The Carlyle Group is aiming to get a return on the £1 billion it paid for the RAC by re-establishing it in the fleet sector as a provider of accident management and fuel card services.
The roadside recovery specialist has launched a flurry of new products in the past few months to broaden its sevices and gain traction in the market.
A further £2 million has been spent on a new IT platform for a new accident management service, which was launched last week. It is aimed at large fleets.
The strategy is a reinvention for the RAC which languished in the fleet sector under previous owner Aviva. It sold the company to American private equity company Carlyle Group in June 2011.
Jim Monteith, head of accident management, told Fleet News: “Prior to Aviva’s tenure, the RAC had a prominent place in the fleet sector.
“For several years, however, growing accident management services was not a core objective.
“Under the stewardship of The Carlyle Group, accident management is seen as one of several growth areas, hence the significant investment.”
The Carlyle Group was founded in 1987 and initially developed a reputation for acquiring businesses related to the defence industry. In more recent years, it has turned its focus further afield.
For example, in 2005, Carlyle joined forces with two other financial institutions to complete the $15bn (£10bn) buyout of Hertz from Ford.
According to a 2011 ranking called the PEI300 based on capital raised over the past five years, Carlyle was ranked as the third largest private equity firm in the world. It had been ranked first in the 2007 listing and as of December 31, 2012, it had $170bn (£110bn) in assets under management.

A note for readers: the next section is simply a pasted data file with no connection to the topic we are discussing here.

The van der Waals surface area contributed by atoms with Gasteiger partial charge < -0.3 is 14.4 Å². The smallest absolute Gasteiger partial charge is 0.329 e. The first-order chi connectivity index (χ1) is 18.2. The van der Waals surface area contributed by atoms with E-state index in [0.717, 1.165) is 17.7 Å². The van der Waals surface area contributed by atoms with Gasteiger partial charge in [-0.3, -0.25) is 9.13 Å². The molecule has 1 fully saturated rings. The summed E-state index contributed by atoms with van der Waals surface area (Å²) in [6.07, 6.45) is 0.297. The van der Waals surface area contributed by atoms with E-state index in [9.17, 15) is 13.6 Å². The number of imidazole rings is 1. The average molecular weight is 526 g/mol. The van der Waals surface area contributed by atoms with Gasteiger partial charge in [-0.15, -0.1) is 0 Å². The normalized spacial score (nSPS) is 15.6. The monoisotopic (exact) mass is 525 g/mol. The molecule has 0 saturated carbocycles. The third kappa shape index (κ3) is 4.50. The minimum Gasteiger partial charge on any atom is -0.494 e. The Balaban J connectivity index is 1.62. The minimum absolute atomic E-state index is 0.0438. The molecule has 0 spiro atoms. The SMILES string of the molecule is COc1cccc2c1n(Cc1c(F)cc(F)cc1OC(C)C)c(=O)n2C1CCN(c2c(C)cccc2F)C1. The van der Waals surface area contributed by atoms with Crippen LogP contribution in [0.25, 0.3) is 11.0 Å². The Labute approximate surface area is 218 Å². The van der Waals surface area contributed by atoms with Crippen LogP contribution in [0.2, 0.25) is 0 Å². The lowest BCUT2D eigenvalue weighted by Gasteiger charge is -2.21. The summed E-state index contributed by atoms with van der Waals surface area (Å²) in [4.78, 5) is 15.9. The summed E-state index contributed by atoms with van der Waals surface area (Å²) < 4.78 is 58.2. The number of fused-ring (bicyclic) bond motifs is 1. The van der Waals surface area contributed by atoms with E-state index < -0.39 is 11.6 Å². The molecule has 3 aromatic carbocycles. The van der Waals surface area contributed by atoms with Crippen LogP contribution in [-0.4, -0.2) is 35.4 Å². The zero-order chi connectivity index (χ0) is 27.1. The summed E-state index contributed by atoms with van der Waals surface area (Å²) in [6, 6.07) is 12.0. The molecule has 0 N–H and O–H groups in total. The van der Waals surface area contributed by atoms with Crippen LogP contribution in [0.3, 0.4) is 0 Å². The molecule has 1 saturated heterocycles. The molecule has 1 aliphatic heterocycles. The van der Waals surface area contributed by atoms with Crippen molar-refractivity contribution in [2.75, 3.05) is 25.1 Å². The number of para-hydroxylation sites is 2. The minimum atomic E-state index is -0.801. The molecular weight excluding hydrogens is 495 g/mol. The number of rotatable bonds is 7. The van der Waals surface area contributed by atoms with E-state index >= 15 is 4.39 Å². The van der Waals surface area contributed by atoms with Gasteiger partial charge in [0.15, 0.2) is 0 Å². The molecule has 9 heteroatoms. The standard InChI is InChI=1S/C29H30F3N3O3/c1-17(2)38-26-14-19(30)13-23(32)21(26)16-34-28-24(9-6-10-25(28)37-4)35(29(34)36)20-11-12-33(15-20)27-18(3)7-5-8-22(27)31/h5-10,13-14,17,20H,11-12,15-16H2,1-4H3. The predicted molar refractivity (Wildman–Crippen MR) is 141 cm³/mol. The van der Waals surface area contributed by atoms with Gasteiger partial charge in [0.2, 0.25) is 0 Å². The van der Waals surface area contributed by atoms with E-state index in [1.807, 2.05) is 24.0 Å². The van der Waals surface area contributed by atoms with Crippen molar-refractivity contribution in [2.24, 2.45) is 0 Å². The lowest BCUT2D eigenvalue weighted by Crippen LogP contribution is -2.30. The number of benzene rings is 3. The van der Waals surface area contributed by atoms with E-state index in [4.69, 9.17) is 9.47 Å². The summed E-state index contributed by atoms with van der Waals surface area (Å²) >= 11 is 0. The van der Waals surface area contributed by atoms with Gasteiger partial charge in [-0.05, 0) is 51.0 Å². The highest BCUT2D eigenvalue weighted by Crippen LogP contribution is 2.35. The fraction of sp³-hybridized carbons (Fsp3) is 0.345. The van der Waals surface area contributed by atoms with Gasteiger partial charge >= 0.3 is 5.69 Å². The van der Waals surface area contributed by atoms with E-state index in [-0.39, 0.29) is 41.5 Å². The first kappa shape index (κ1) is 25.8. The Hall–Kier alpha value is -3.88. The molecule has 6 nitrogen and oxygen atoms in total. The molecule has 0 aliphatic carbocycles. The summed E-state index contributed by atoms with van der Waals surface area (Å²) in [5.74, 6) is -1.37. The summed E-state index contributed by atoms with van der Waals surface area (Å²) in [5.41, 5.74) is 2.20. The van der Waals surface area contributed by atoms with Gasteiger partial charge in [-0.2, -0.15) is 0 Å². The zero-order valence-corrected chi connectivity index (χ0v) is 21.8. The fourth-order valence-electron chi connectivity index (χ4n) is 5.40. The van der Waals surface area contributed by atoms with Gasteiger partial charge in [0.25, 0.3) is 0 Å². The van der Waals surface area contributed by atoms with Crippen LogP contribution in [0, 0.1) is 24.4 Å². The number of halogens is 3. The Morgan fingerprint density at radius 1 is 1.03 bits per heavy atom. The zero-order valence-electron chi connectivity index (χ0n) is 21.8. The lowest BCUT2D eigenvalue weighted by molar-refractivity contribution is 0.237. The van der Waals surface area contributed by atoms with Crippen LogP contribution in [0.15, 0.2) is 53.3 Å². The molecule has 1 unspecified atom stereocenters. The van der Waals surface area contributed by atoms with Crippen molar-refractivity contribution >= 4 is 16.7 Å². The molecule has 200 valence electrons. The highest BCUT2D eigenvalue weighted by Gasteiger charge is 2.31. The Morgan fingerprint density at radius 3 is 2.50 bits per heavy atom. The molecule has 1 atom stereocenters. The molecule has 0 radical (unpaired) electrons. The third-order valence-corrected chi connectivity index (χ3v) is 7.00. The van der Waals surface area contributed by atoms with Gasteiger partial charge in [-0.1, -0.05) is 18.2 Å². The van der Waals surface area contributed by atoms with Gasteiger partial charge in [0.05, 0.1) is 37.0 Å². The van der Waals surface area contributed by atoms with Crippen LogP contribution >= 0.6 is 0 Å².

When it bought the RAC, Andrew Burgess, managing director of Carlyle Europe Partners, recognised that it had a “great opportunity to enhance the roadside business” in the corporate sector.
However, roadside assistance decisions are dominated by the leasing companies who default to the manufacturers’ recommended supplier during the approved term, usually one or two years, and then switch to their own preferred partners. Few fleets choose to unbundle the process and appoint their own suppliers.
Consequently, the RAC is instead beefing up its accident management operation with a raft of senior appointments.
Monteith joined the business last year. He has worked in the accident management sector for 20 years, including six as managing director of Fleet Accident Repair Group and, more recently, as automotive director at Ai Claims Solutions.
He said: “The £2m investment in an IT system called ICE Claims, coupled with the recruitment of experts from within the industry, has resulted in a number of key benefits aimed at facilitating an efficient and cost-effective solution for the RAC and its customers.”
They include fast-tracked repairs, which will reduce downtime and help fleets keep a tight rein on costs.
The RAC has also secured strong commercial terms in its supply chain for the new accident management service and will be passing those savings on to fleets.
Monteith said: “The RAC firmly believes that our new accident management service gives us a leading edge as we re-establish our fleet accident management proposition.”
RAC Accident Services cover all business vehicles, including HGVs. The service includes breakdown and roadside assistance with a first notification of loss (FNOL) capability and a new online claims management system.
Repairs are carried out by a nationwide network of 150 RAC approved repairers. The RAC scrutinises repair estimates and underwrites all repairs for three years, while the new IT system will enable customers to view claims updates online.
RAC chief executive Chris Woodhouse said: “It is important for the RAC to support all our business and corporate members with the same solutions-driven approach we do our individual members.
“We have brought our extensive fleet management experience and buying power to the design of this new service.
“Customers get on with running their business or fleet and we sort out getting their vehicles and drivers back on the road quickly, safely and at minimum cost.”